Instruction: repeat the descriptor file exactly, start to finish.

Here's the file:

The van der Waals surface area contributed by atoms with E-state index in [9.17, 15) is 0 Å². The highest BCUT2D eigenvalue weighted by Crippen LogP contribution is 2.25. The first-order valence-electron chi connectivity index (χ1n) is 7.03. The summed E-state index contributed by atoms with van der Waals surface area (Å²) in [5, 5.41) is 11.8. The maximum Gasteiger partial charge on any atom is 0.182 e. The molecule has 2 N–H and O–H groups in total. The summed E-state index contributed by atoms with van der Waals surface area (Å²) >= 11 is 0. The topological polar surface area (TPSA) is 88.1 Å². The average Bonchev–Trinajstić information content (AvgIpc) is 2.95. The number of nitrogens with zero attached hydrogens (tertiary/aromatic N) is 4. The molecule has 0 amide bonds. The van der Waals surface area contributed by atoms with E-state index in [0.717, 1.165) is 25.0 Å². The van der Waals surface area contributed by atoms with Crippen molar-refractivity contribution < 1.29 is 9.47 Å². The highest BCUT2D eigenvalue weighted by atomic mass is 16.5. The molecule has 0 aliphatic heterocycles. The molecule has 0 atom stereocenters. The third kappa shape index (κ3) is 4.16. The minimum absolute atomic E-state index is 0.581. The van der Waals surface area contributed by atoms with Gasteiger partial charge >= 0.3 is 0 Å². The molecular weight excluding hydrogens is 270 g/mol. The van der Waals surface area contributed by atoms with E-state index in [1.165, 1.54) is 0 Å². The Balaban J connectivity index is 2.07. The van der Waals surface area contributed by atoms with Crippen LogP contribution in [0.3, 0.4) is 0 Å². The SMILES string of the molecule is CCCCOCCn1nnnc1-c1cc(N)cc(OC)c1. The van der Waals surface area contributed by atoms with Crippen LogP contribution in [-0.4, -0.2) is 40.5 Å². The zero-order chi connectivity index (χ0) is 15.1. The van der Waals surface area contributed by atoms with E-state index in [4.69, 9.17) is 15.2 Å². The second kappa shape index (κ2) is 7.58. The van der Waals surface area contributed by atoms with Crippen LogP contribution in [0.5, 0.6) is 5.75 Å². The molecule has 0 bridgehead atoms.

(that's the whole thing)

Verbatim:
The van der Waals surface area contributed by atoms with E-state index in [9.17, 15) is 0 Å². The highest BCUT2D eigenvalue weighted by Crippen LogP contribution is 2.25. The first-order valence-electron chi connectivity index (χ1n) is 7.03. The summed E-state index contributed by atoms with van der Waals surface area (Å²) in [5, 5.41) is 11.8. The maximum Gasteiger partial charge on any atom is 0.182 e. The molecule has 2 N–H and O–H groups in total. The summed E-state index contributed by atoms with van der Waals surface area (Å²) >= 11 is 0. The topological polar surface area (TPSA) is 88.1 Å². The average Bonchev–Trinajstić information content (AvgIpc) is 2.95. The number of nitrogens with zero attached hydrogens (tertiary/aromatic N) is 4. The molecule has 0 amide bonds. The van der Waals surface area contributed by atoms with E-state index in [0.717, 1.165) is 25.0 Å². The van der Waals surface area contributed by atoms with Crippen molar-refractivity contribution < 1.29 is 9.47 Å². The highest BCUT2D eigenvalue weighted by atomic mass is 16.5. The molecule has 0 aliphatic heterocycles. The molecule has 0 atom stereocenters. The third kappa shape index (κ3) is 4.16. The minimum absolute atomic E-state index is 0.581. The van der Waals surface area contributed by atoms with Gasteiger partial charge >= 0.3 is 0 Å². The molecular weight excluding hydrogens is 270 g/mol. The van der Waals surface area contributed by atoms with E-state index in [1.165, 1.54) is 0 Å². The Balaban J connectivity index is 2.07. The van der Waals surface area contributed by atoms with Crippen LogP contribution in [0.3, 0.4) is 0 Å². The SMILES string of the molecule is CCCCOCCn1nnnc1-c1cc(N)cc(OC)c1. The van der Waals surface area contributed by atoms with Crippen LogP contribution in [-0.4, -0.2) is 40.5 Å². The zero-order chi connectivity index (χ0) is 15.1. The van der Waals surface area contributed by atoms with E-state index in [4.69, 9.17) is 15.2 Å². The second kappa shape index (κ2) is 7.58. The van der Waals surface area contributed by atoms with Crippen LogP contribution in [0.5, 0.6) is 5.75 Å². The molecule has 0 bridgehead atoms.